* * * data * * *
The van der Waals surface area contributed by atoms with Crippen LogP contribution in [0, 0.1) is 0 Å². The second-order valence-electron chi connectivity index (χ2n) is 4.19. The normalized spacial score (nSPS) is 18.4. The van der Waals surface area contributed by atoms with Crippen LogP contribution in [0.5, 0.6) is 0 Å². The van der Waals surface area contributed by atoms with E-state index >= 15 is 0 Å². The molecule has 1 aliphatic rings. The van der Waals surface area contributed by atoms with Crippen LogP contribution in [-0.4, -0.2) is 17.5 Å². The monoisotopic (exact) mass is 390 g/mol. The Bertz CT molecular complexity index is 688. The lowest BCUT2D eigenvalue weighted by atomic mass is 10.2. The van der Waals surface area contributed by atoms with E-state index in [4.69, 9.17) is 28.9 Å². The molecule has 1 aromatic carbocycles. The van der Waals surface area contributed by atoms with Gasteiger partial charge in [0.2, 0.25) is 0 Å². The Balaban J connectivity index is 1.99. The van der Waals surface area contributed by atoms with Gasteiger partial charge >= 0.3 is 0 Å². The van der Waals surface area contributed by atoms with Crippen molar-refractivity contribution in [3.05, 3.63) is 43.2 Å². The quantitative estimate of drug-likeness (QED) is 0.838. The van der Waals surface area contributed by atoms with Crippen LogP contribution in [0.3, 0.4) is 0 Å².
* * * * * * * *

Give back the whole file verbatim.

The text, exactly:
The van der Waals surface area contributed by atoms with Crippen LogP contribution in [0, 0.1) is 0 Å². The second-order valence-electron chi connectivity index (χ2n) is 4.19. The normalized spacial score (nSPS) is 18.4. The van der Waals surface area contributed by atoms with Crippen LogP contribution in [0.5, 0.6) is 0 Å². The van der Waals surface area contributed by atoms with E-state index >= 15 is 0 Å². The molecule has 1 aliphatic rings. The van der Waals surface area contributed by atoms with Crippen LogP contribution in [-0.4, -0.2) is 17.5 Å². The monoisotopic (exact) mass is 390 g/mol. The Bertz CT molecular complexity index is 688. The lowest BCUT2D eigenvalue weighted by atomic mass is 10.2. The van der Waals surface area contributed by atoms with E-state index in [4.69, 9.17) is 28.9 Å². The molecule has 1 aromatic carbocycles. The van der Waals surface area contributed by atoms with Gasteiger partial charge in [0.2, 0.25) is 0 Å². The Balaban J connectivity index is 1.99. The van der Waals surface area contributed by atoms with Gasteiger partial charge >= 0.3 is 0 Å². The van der Waals surface area contributed by atoms with Crippen molar-refractivity contribution in [3.05, 3.63) is 43.2 Å². The quantitative estimate of drug-likeness (QED) is 0.838. The van der Waals surface area contributed by atoms with Crippen LogP contribution in [0.3, 0.4) is 0 Å².